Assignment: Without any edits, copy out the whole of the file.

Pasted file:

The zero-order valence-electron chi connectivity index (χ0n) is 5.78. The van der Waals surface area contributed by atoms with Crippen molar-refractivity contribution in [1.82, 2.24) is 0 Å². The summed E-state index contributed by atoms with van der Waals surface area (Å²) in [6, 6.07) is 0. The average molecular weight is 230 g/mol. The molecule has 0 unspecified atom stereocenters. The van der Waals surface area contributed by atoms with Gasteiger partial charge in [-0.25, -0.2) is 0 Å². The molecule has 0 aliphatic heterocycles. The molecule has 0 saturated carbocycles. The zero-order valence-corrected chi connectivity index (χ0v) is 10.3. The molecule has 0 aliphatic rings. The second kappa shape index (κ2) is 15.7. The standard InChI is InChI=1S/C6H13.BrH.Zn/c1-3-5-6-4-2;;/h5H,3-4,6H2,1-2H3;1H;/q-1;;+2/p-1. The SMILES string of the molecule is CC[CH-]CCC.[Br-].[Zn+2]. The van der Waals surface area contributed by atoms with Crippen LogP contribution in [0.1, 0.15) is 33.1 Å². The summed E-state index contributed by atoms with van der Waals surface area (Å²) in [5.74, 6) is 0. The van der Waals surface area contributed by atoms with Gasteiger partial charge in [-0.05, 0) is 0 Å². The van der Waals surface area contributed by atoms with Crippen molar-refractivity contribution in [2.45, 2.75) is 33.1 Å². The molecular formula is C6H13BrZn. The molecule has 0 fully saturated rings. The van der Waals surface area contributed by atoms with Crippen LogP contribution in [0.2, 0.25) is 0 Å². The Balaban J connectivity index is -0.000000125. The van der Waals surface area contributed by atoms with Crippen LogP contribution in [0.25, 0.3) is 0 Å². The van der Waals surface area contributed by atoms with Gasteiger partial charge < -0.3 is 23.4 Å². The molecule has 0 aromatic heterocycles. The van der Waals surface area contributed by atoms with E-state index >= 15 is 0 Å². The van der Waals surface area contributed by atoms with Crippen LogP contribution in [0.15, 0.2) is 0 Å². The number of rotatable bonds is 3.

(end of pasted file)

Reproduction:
The zero-order valence-electron chi connectivity index (χ0n) is 5.78. The van der Waals surface area contributed by atoms with Crippen molar-refractivity contribution in [1.82, 2.24) is 0 Å². The summed E-state index contributed by atoms with van der Waals surface area (Å²) in [6, 6.07) is 0. The average molecular weight is 230 g/mol. The molecule has 0 unspecified atom stereocenters. The van der Waals surface area contributed by atoms with Gasteiger partial charge in [-0.25, -0.2) is 0 Å². The molecule has 0 aliphatic heterocycles. The molecule has 0 saturated carbocycles. The zero-order valence-corrected chi connectivity index (χ0v) is 10.3. The molecule has 0 aliphatic rings. The second kappa shape index (κ2) is 15.7. The standard InChI is InChI=1S/C6H13.BrH.Zn/c1-3-5-6-4-2;;/h5H,3-4,6H2,1-2H3;1H;/q-1;;+2/p-1. The SMILES string of the molecule is CC[CH-]CCC.[Br-].[Zn+2]. The van der Waals surface area contributed by atoms with Crippen LogP contribution in [0.1, 0.15) is 33.1 Å². The summed E-state index contributed by atoms with van der Waals surface area (Å²) in [5.74, 6) is 0. The van der Waals surface area contributed by atoms with Gasteiger partial charge in [-0.05, 0) is 0 Å². The van der Waals surface area contributed by atoms with Crippen molar-refractivity contribution in [2.45, 2.75) is 33.1 Å². The molecular formula is C6H13BrZn. The molecule has 0 fully saturated rings. The van der Waals surface area contributed by atoms with Crippen LogP contribution in [0.2, 0.25) is 0 Å². The Balaban J connectivity index is -0.000000125. The van der Waals surface area contributed by atoms with Crippen LogP contribution in [0.25, 0.3) is 0 Å². The van der Waals surface area contributed by atoms with Gasteiger partial charge < -0.3 is 23.4 Å². The molecule has 0 aromatic heterocycles. The van der Waals surface area contributed by atoms with E-state index >= 15 is 0 Å². The van der Waals surface area contributed by atoms with Crippen LogP contribution in [0.15, 0.2) is 0 Å². The number of rotatable bonds is 3.